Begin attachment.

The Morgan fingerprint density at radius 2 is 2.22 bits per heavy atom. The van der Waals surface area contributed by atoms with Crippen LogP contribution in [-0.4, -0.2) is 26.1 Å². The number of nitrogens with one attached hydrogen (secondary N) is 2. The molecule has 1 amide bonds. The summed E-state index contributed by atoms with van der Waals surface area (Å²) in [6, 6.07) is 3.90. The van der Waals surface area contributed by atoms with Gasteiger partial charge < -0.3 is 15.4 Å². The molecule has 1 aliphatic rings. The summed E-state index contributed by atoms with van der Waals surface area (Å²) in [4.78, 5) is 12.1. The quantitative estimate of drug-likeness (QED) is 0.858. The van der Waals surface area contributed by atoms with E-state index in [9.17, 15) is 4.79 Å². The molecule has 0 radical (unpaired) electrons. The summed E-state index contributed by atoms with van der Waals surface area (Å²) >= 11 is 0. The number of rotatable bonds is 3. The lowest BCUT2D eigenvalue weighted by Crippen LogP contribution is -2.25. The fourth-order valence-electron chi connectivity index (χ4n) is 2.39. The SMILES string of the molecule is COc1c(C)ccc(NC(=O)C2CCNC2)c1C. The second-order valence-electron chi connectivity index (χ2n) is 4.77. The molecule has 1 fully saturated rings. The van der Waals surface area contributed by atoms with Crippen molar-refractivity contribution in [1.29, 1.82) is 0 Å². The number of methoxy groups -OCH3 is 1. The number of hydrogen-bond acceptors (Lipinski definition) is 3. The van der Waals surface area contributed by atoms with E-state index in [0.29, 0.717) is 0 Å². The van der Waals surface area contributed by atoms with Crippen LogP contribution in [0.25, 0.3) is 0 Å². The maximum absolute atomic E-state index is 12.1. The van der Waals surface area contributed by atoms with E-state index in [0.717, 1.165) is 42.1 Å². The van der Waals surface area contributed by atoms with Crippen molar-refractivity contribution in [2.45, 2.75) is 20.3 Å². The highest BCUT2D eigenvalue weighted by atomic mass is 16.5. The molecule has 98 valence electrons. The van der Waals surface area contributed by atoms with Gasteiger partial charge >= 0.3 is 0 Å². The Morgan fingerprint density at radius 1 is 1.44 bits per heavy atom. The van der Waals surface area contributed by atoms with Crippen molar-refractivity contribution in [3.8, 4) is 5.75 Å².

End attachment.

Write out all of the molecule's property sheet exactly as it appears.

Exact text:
The Morgan fingerprint density at radius 2 is 2.22 bits per heavy atom. The van der Waals surface area contributed by atoms with Crippen LogP contribution in [-0.4, -0.2) is 26.1 Å². The number of nitrogens with one attached hydrogen (secondary N) is 2. The molecule has 1 amide bonds. The summed E-state index contributed by atoms with van der Waals surface area (Å²) in [6, 6.07) is 3.90. The van der Waals surface area contributed by atoms with Gasteiger partial charge < -0.3 is 15.4 Å². The molecule has 1 aliphatic rings. The summed E-state index contributed by atoms with van der Waals surface area (Å²) in [4.78, 5) is 12.1. The quantitative estimate of drug-likeness (QED) is 0.858. The van der Waals surface area contributed by atoms with E-state index in [9.17, 15) is 4.79 Å². The molecule has 0 radical (unpaired) electrons. The summed E-state index contributed by atoms with van der Waals surface area (Å²) >= 11 is 0. The number of rotatable bonds is 3. The lowest BCUT2D eigenvalue weighted by Crippen LogP contribution is -2.25. The fourth-order valence-electron chi connectivity index (χ4n) is 2.39. The SMILES string of the molecule is COc1c(C)ccc(NC(=O)C2CCNC2)c1C. The second-order valence-electron chi connectivity index (χ2n) is 4.77. The molecule has 1 fully saturated rings. The van der Waals surface area contributed by atoms with Crippen molar-refractivity contribution in [1.29, 1.82) is 0 Å². The number of methoxy groups -OCH3 is 1. The number of hydrogen-bond acceptors (Lipinski definition) is 3. The van der Waals surface area contributed by atoms with E-state index in [0.29, 0.717) is 0 Å². The van der Waals surface area contributed by atoms with Crippen LogP contribution in [0.25, 0.3) is 0 Å². The maximum absolute atomic E-state index is 12.1. The van der Waals surface area contributed by atoms with E-state index in [0.717, 1.165) is 42.1 Å². The van der Waals surface area contributed by atoms with Crippen molar-refractivity contribution in [2.45, 2.75) is 20.3 Å². The highest BCUT2D eigenvalue weighted by atomic mass is 16.5. The molecule has 98 valence electrons. The van der Waals surface area contributed by atoms with Gasteiger partial charge >= 0.3 is 0 Å². The Morgan fingerprint density at radius 1 is 1.44 bits per heavy atom. The van der Waals surface area contributed by atoms with Crippen molar-refractivity contribution in [3.8, 4) is 5.75 Å².